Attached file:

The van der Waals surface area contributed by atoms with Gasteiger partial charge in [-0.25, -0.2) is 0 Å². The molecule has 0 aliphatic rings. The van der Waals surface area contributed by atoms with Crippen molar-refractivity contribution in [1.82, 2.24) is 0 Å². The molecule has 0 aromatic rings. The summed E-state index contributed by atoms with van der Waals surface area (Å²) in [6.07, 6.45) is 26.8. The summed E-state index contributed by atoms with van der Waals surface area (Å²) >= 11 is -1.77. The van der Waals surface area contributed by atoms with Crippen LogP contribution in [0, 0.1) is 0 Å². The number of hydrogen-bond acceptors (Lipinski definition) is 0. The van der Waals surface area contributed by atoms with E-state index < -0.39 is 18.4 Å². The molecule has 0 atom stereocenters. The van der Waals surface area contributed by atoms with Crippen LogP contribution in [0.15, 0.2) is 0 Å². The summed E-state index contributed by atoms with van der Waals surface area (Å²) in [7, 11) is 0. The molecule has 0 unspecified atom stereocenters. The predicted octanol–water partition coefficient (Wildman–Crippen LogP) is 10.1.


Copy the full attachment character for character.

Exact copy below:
The van der Waals surface area contributed by atoms with Gasteiger partial charge in [-0.25, -0.2) is 0 Å². The molecule has 0 aliphatic rings. The van der Waals surface area contributed by atoms with Crippen molar-refractivity contribution in [1.82, 2.24) is 0 Å². The molecule has 0 aromatic rings. The summed E-state index contributed by atoms with van der Waals surface area (Å²) in [6.07, 6.45) is 26.8. The summed E-state index contributed by atoms with van der Waals surface area (Å²) >= 11 is -1.77. The van der Waals surface area contributed by atoms with Crippen LogP contribution in [0, 0.1) is 0 Å². The number of hydrogen-bond acceptors (Lipinski definition) is 0. The van der Waals surface area contributed by atoms with E-state index < -0.39 is 18.4 Å². The molecule has 0 atom stereocenters. The van der Waals surface area contributed by atoms with Crippen LogP contribution in [0.15, 0.2) is 0 Å². The summed E-state index contributed by atoms with van der Waals surface area (Å²) in [7, 11) is 0. The molecule has 0 unspecified atom stereocenters. The predicted octanol–water partition coefficient (Wildman–Crippen LogP) is 10.1.